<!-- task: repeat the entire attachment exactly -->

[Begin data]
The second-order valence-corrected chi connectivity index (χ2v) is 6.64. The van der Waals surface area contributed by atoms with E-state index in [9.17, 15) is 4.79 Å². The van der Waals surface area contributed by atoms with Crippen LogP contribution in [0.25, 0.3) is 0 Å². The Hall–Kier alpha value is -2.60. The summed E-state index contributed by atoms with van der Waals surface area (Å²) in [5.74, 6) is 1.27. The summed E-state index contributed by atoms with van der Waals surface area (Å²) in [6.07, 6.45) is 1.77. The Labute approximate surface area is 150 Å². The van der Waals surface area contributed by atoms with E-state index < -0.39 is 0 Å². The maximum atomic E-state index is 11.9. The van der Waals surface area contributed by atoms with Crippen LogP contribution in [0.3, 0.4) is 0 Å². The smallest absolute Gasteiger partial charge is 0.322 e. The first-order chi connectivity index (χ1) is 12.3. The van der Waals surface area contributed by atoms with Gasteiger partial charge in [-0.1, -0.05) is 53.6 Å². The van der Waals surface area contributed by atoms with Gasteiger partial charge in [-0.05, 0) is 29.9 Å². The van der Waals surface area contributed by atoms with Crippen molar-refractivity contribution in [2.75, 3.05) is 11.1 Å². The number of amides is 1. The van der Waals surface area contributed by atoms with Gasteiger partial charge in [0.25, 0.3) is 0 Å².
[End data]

The second-order valence-corrected chi connectivity index (χ2v) is 6.64. The van der Waals surface area contributed by atoms with E-state index in [9.17, 15) is 4.79 Å². The van der Waals surface area contributed by atoms with Crippen LogP contribution in [0.25, 0.3) is 0 Å². The Hall–Kier alpha value is -2.60. The summed E-state index contributed by atoms with van der Waals surface area (Å²) in [5.74, 6) is 1.27. The summed E-state index contributed by atoms with van der Waals surface area (Å²) in [6.07, 6.45) is 1.77. The Labute approximate surface area is 150 Å². The van der Waals surface area contributed by atoms with E-state index < -0.39 is 0 Å². The maximum atomic E-state index is 11.9. The van der Waals surface area contributed by atoms with Crippen LogP contribution in [0.3, 0.4) is 0 Å². The smallest absolute Gasteiger partial charge is 0.322 e. The first-order chi connectivity index (χ1) is 12.3. The van der Waals surface area contributed by atoms with Gasteiger partial charge in [-0.1, -0.05) is 53.6 Å². The van der Waals surface area contributed by atoms with Gasteiger partial charge in [-0.05, 0) is 29.9 Å². The van der Waals surface area contributed by atoms with Crippen molar-refractivity contribution in [2.75, 3.05) is 11.1 Å². The number of amides is 1. The van der Waals surface area contributed by atoms with Gasteiger partial charge in [0.25, 0.3) is 0 Å².